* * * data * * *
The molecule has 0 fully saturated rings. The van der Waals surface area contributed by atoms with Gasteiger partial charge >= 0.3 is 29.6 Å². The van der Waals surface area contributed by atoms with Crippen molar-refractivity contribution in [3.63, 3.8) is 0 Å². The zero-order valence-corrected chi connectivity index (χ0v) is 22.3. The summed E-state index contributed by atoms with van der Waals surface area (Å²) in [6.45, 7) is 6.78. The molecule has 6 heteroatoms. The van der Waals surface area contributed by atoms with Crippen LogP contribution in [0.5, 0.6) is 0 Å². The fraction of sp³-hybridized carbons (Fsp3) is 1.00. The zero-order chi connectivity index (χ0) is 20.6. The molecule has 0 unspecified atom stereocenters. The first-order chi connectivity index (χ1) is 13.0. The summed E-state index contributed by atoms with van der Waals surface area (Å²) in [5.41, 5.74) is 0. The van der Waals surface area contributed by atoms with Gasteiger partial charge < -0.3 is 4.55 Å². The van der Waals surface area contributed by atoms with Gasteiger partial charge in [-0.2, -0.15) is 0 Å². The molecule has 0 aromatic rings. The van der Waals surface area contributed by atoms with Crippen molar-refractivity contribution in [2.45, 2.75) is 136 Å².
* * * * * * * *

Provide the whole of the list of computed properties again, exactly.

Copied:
The molecule has 0 fully saturated rings. The van der Waals surface area contributed by atoms with Gasteiger partial charge >= 0.3 is 29.6 Å². The van der Waals surface area contributed by atoms with Crippen molar-refractivity contribution in [3.63, 3.8) is 0 Å². The zero-order valence-corrected chi connectivity index (χ0v) is 22.3. The summed E-state index contributed by atoms with van der Waals surface area (Å²) in [6.45, 7) is 6.78. The molecule has 6 heteroatoms. The van der Waals surface area contributed by atoms with Crippen LogP contribution in [0.5, 0.6) is 0 Å². The fraction of sp³-hybridized carbons (Fsp3) is 1.00. The zero-order chi connectivity index (χ0) is 20.6. The molecule has 0 unspecified atom stereocenters. The first-order chi connectivity index (χ1) is 13.0. The summed E-state index contributed by atoms with van der Waals surface area (Å²) in [5.41, 5.74) is 0. The van der Waals surface area contributed by atoms with Gasteiger partial charge < -0.3 is 4.55 Å². The van der Waals surface area contributed by atoms with Gasteiger partial charge in [-0.2, -0.15) is 0 Å². The molecule has 0 aromatic rings. The van der Waals surface area contributed by atoms with Crippen molar-refractivity contribution in [2.45, 2.75) is 136 Å².